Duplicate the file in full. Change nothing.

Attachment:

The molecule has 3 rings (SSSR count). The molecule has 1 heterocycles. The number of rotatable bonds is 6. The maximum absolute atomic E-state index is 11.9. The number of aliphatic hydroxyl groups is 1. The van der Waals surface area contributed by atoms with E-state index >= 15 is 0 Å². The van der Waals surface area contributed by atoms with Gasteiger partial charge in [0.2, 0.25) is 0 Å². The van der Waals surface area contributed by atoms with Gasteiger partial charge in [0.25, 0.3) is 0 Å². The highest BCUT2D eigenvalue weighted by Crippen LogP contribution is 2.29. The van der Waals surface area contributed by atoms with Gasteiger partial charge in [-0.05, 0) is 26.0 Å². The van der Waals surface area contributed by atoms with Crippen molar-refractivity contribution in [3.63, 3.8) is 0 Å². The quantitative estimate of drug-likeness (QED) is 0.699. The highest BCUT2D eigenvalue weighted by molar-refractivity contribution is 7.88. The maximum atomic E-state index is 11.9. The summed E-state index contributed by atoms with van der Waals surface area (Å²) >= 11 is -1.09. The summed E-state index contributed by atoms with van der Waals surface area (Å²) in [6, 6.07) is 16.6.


The molecule has 3 rings (SSSR count). The molecule has 1 heterocycles. The number of rotatable bonds is 6. The maximum absolute atomic E-state index is 11.9. The number of aliphatic hydroxyl groups is 1. The van der Waals surface area contributed by atoms with E-state index >= 15 is 0 Å². The van der Waals surface area contributed by atoms with Gasteiger partial charge in [0.2, 0.25) is 0 Å². The van der Waals surface area contributed by atoms with Gasteiger partial charge in [0.25, 0.3) is 0 Å². The highest BCUT2D eigenvalue weighted by Crippen LogP contribution is 2.29. The van der Waals surface area contributed by atoms with Gasteiger partial charge in [-0.05, 0) is 26.0 Å². The van der Waals surface area contributed by atoms with Crippen molar-refractivity contribution in [3.63, 3.8) is 0 Å². The quantitative estimate of drug-likeness (QED) is 0.699. The highest BCUT2D eigenvalue weighted by molar-refractivity contribution is 7.88. The maximum atomic E-state index is 11.9. The summed E-state index contributed by atoms with van der Waals surface area (Å²) >= 11 is -1.09. The summed E-state index contributed by atoms with van der Waals surface area (Å²) in [6, 6.07) is 16.6.